American Alpine Jounrna and Accidents in North American Climbing

Fall on Snow — Unable to Self-Arrest, Inexperience, No Belay, Wyoming, Grand Teton National Park, Mount Teewinot

  • Accident Reports
  • Accident Year:
  • Publication Year: 1998


Wyoming, Grand Teton National Park, Mount Teewinot

Chris Thompson (16) and Forrest Hill (?) had left Idaho Falls early the morning of June 6 to climb the East Face of Mount Teewinot. Thompson, being more experienced, was described as the leader, intent on providing instruction to Hill who had never before climbed on steep snow. Thompson was equipped with plastic boots, crampons, and a short Grivel ice tool. Hill was equipped with light Nike hiking shoes, crampons and a short Grivel ice tool borrowed from Thompson. Near 11,500 feet, Thompson and Hill put their crampons on. Within five minutes, the soft snow balled up under Thompson's crampons, causing him to slip. Thompson was unable to arrest his fall using his ice tool and slid down the snow slope picking up speed. Thompson estimates that he fell several hundred feet before falling into a “moat” (which he described as a horizontal crack in the snow separated by rock on the uphill side and snow on the downhill side). Thompson said that it took him over an hour to extricate himself, which likely explains why his partner was unable to locate him after the fall. Thompson then began his slow descent from the mountain.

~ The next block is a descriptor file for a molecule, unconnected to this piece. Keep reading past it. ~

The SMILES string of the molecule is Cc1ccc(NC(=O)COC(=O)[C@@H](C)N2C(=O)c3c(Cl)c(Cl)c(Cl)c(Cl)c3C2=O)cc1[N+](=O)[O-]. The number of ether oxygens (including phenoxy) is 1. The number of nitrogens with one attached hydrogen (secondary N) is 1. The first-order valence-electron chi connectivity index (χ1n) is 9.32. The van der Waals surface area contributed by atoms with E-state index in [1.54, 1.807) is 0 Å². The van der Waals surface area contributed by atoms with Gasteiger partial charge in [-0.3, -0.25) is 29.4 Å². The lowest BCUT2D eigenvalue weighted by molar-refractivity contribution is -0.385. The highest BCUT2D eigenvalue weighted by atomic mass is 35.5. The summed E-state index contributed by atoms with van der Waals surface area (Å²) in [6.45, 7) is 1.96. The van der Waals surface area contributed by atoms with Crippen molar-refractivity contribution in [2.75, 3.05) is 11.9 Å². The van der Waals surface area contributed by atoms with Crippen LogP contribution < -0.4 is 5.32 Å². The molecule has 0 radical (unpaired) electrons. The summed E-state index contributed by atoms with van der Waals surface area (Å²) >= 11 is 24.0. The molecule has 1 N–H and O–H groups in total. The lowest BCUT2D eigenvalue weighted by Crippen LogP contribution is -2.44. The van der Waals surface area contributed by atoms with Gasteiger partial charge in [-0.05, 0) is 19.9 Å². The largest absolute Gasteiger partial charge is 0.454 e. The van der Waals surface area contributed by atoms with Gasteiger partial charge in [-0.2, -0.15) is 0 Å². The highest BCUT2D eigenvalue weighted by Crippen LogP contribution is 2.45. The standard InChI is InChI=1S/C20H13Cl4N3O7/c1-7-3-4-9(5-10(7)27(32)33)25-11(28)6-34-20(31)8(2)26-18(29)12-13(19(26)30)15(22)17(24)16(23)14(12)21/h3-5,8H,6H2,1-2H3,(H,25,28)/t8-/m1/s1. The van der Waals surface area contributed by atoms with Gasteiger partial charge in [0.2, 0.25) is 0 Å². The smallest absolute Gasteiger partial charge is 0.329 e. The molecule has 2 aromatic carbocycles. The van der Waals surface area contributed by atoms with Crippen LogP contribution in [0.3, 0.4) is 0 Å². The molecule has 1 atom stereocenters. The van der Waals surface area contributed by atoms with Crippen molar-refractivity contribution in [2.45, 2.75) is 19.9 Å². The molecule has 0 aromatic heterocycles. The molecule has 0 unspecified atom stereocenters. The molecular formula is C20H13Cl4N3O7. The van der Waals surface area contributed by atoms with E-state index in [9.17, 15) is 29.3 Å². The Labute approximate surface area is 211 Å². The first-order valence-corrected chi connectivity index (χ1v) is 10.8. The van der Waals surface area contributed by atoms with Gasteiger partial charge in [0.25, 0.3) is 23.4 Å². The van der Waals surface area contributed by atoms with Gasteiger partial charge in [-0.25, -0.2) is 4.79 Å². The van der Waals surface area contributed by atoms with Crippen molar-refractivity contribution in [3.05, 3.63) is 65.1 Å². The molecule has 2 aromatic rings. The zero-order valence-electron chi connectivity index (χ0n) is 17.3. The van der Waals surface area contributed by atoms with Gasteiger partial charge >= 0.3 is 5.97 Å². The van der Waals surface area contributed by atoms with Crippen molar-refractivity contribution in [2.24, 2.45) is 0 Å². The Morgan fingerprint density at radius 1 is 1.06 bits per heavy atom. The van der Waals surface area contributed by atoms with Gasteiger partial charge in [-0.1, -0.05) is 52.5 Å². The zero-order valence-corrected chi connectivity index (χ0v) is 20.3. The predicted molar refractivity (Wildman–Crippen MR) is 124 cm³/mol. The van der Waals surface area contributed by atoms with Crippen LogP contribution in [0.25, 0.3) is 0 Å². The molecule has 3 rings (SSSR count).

Based on information obtained in the interview, it seemed apparent that Hill was a beginning climber with essentially no experience, and Thompson was a novice climber with limited experience. Thompson was fortunate that he sustained only minor injuries. Without his early plunge into the opening, it is likely that Thompson's slide would have taken him over 1,000 feet down continuous steep snow and over multiple bands of steep rock. The arrival of Robert Keene, the mountaineer who assisted Hill to a safe location near tree line, initiated a search for Thompson, and then reported the incident to rangers, was a fortunate event which contributed to the overall positive outcome of this incident. (Source: Mark Magnuson, SAR Coordinator)

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